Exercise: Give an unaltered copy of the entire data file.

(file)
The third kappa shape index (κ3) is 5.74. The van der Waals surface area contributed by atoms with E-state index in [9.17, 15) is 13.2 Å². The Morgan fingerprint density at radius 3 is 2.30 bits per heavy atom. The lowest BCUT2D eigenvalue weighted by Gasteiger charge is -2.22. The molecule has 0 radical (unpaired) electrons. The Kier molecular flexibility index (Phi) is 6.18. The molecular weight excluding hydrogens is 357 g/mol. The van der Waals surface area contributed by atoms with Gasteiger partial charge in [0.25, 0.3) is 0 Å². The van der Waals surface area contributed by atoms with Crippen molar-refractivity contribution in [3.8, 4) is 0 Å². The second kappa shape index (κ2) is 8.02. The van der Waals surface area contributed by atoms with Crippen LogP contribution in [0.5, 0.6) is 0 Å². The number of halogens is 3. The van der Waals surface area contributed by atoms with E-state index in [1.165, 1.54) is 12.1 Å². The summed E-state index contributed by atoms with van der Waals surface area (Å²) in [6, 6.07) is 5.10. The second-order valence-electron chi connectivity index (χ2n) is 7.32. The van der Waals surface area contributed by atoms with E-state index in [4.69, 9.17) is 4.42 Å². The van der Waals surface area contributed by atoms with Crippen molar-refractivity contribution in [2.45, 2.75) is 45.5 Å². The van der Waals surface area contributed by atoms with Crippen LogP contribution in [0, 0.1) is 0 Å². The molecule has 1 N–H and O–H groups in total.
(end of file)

The third kappa shape index (κ3) is 5.74. The van der Waals surface area contributed by atoms with E-state index in [9.17, 15) is 13.2 Å². The Morgan fingerprint density at radius 3 is 2.30 bits per heavy atom. The lowest BCUT2D eigenvalue weighted by Gasteiger charge is -2.22. The molecule has 0 radical (unpaired) electrons. The Kier molecular flexibility index (Phi) is 6.18. The molecular weight excluding hydrogens is 357 g/mol. The van der Waals surface area contributed by atoms with Gasteiger partial charge in [0.25, 0.3) is 0 Å². The van der Waals surface area contributed by atoms with Crippen molar-refractivity contribution in [3.8, 4) is 0 Å². The second kappa shape index (κ2) is 8.02. The van der Waals surface area contributed by atoms with Crippen LogP contribution in [0.5, 0.6) is 0 Å². The number of halogens is 3. The van der Waals surface area contributed by atoms with E-state index in [1.165, 1.54) is 12.1 Å². The summed E-state index contributed by atoms with van der Waals surface area (Å²) in [6, 6.07) is 5.10. The second-order valence-electron chi connectivity index (χ2n) is 7.32. The van der Waals surface area contributed by atoms with E-state index in [4.69, 9.17) is 4.42 Å². The van der Waals surface area contributed by atoms with Crippen molar-refractivity contribution in [2.45, 2.75) is 45.5 Å². The van der Waals surface area contributed by atoms with Crippen LogP contribution in [0, 0.1) is 0 Å². The molecule has 1 N–H and O–H groups in total.